Australia in Retrospect

I spent only 2,5 months in Australia. It is by no means sufficient time to get known all the many different faces of this huge country.

However, the small but varied part of Australia I was lucky to see, Australia’s South-East (New South Wales, Victoria and Tasmania) was great and doubtlessly worth the visit. Although this part is probably not what people usually associate first with Australia, like reddish endless dirt roads through the outback, I really enjoyed cycling through Australia’s most mountainous areas with some snow covered hills, vast gum-tree and rain forests, omnipresent exotic birds and other remarkable animals, stunning coasts and cliffs, etc. Furthermore, the distances between towns weren’t too big and, thus, easily manageable without much planning, still most roads were pretty quiet – at least in the mountains. Hence, a varied, enjoyable and very easy to travel part of Oz.

Finally, I’d like to conclude my time in Oz with two (not entirely serious, obviously subjective, and surely not complete) lists of the things that I didn’t like and that I liked about Australia (given in random order).

What I didn’t like about Australia:
Magpies in spring: no comment. I just refer to to this post, for instance.
Caravan Parks: Caravan Parks offer campsites mainly dedicated to people with big recreation vehicles (motorhomes, caravans etc). The price for the campsite is usually fixed and about 30 AU$ for a vehicle and two or three people or more altogether. Sometimes a Caravan Park is the only obvious option in town for camping including a shower. But I never did so, because some narrow-minded people just don’t see that it’s way too expensive for a single cyclist to pay a whole campsite and there is simply no way around that (and every time there were plenty of campsites left). Even the simple request of having a shower was refused multiple times.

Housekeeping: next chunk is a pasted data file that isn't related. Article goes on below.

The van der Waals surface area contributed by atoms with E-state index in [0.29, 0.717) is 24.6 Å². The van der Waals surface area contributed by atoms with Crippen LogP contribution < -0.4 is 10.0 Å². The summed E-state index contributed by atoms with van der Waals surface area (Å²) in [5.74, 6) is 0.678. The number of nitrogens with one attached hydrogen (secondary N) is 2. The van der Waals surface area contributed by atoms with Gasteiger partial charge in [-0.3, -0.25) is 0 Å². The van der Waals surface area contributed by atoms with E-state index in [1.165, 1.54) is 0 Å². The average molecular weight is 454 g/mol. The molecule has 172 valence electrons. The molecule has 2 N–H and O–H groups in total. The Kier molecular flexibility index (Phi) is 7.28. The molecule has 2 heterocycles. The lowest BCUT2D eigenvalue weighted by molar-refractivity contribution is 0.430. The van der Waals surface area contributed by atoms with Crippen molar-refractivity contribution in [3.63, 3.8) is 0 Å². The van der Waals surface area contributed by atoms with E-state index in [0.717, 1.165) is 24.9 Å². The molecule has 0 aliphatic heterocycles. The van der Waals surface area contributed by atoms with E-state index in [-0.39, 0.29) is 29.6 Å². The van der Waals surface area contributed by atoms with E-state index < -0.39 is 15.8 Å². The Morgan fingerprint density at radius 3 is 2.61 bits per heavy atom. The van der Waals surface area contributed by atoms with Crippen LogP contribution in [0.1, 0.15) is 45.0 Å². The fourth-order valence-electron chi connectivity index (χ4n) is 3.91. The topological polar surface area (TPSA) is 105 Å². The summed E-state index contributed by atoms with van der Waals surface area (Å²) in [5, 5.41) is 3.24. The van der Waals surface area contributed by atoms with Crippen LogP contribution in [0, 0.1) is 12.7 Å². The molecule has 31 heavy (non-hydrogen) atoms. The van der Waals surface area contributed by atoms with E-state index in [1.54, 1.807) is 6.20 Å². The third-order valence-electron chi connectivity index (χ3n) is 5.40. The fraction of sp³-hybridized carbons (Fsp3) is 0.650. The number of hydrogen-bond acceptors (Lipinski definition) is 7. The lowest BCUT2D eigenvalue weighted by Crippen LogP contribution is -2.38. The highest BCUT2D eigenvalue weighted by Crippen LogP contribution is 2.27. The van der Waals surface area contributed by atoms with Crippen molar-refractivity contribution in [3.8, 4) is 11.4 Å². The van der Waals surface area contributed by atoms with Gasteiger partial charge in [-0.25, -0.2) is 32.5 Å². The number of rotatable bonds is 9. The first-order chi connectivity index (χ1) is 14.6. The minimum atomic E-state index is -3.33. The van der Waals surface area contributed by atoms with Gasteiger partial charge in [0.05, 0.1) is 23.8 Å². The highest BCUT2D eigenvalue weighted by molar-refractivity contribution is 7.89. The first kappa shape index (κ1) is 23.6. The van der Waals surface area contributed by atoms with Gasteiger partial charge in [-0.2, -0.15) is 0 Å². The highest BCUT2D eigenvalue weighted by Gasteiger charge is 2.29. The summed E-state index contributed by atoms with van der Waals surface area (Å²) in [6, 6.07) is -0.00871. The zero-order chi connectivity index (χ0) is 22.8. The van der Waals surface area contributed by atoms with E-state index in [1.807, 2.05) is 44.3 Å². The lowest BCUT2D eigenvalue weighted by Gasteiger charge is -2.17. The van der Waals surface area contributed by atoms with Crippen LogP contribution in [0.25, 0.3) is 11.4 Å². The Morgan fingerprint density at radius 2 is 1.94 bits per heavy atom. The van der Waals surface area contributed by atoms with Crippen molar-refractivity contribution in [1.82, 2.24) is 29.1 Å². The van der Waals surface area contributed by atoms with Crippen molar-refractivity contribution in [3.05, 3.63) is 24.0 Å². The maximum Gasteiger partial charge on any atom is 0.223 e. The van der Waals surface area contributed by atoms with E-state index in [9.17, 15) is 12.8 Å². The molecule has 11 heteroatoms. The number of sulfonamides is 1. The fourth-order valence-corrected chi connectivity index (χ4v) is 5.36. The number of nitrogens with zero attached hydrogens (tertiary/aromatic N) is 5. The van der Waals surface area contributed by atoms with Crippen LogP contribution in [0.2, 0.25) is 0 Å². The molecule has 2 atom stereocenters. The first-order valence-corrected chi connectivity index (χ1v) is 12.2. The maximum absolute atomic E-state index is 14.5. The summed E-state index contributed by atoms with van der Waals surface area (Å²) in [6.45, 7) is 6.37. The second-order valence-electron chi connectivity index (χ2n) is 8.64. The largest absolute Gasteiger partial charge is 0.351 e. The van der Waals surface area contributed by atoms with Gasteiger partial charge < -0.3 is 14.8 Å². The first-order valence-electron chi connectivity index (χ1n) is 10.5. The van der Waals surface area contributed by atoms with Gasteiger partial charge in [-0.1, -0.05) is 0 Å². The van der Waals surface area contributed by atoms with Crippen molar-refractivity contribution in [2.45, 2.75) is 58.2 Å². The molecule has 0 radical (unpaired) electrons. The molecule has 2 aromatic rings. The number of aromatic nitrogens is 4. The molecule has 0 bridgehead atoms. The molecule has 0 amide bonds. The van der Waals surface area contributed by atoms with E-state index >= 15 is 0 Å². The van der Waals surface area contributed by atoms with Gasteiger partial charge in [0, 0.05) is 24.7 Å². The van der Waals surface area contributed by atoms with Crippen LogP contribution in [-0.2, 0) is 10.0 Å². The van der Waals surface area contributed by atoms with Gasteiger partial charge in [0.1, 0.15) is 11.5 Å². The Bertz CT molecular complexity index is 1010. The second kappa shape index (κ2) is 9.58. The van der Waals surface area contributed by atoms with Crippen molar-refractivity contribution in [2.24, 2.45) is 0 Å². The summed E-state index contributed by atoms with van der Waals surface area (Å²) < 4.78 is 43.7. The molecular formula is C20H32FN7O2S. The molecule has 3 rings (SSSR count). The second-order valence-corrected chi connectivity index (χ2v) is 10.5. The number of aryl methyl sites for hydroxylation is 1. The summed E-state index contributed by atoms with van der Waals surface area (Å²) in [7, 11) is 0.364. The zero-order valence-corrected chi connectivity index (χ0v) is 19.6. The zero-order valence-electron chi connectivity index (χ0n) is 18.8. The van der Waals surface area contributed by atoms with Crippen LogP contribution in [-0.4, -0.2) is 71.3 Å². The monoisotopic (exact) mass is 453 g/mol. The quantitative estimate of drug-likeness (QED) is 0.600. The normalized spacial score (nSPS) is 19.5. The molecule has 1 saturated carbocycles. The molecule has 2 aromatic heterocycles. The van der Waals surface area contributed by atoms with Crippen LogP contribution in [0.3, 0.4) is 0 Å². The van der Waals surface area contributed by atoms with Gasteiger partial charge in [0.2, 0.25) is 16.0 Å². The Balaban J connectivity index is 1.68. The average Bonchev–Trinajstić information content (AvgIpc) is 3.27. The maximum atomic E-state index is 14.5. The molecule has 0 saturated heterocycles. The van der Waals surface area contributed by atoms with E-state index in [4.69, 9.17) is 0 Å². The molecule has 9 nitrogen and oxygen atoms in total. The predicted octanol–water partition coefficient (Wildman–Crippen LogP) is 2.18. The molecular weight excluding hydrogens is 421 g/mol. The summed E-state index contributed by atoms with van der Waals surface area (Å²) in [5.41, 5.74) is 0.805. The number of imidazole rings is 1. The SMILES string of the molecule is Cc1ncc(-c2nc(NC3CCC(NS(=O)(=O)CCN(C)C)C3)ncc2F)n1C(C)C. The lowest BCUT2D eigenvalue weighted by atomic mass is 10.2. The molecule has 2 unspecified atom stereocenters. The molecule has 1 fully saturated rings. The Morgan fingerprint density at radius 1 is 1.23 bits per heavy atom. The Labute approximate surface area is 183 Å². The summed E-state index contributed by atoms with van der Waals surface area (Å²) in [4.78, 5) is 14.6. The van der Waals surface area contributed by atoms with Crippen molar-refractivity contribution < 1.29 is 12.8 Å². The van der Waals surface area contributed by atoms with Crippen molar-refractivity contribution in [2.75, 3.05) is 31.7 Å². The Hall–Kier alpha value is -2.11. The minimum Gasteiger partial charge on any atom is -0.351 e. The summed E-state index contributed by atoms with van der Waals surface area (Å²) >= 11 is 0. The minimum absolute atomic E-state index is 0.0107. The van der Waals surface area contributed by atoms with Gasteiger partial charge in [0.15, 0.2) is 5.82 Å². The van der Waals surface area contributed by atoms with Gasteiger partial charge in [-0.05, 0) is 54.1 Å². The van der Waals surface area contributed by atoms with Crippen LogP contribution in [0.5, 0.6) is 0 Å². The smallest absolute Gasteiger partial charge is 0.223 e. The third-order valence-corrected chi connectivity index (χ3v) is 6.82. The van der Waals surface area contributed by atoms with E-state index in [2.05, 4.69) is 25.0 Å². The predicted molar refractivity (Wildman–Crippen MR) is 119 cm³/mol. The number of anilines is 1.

Truck drivers: Actually, I haven’t had much trouble with truck drivers. You just have to respect them and sometimes have to get off the road in time. If not, as I once did in a town (limit of 50 km/h), in a curve, a truck driver became annoyed and passed his anger via radio to others. At a gas station, I finally bump into one of his colleagues who gave me a lecture. Just to say this: I didn’t have a bad conscience ;). Maybe I should explain to truck drivers what the horn is good for. Because they never, again never, used it so far, although it would really help sometimes (too shy? too polite? truck drivers?)
Car drivers: well, not all, not in general. But significantly many drivers don’t know how to overtake a cyclist. Some either pass to close (fortunately not too often) or, more frequently, changing the side of the road completely and therewith putting the oncoming cars under risk.
Food: No, I definitely don’t want to say that Australia has bad food. No, there is probably brilliant food (just to mention the fish at the coasts). But if you want to live on a fairly cheap basis (according to European standards) you very often end up eating crap (for instance a bright, soft substance, called toast … hard to get a proper bread here). Even vegetables and fruits (at least in the supermarkets) were quite expensive for me.
Tassie’s weather: yeah, snow, rain and strong head-wind. Just what cyclists like most.
Mountains: I liked the mountains in Oz (see positive list). But, of course, you should not expect a lot of them nor being very spectacular like the European alps. They are usually more hills than real mountains (with some exceptions).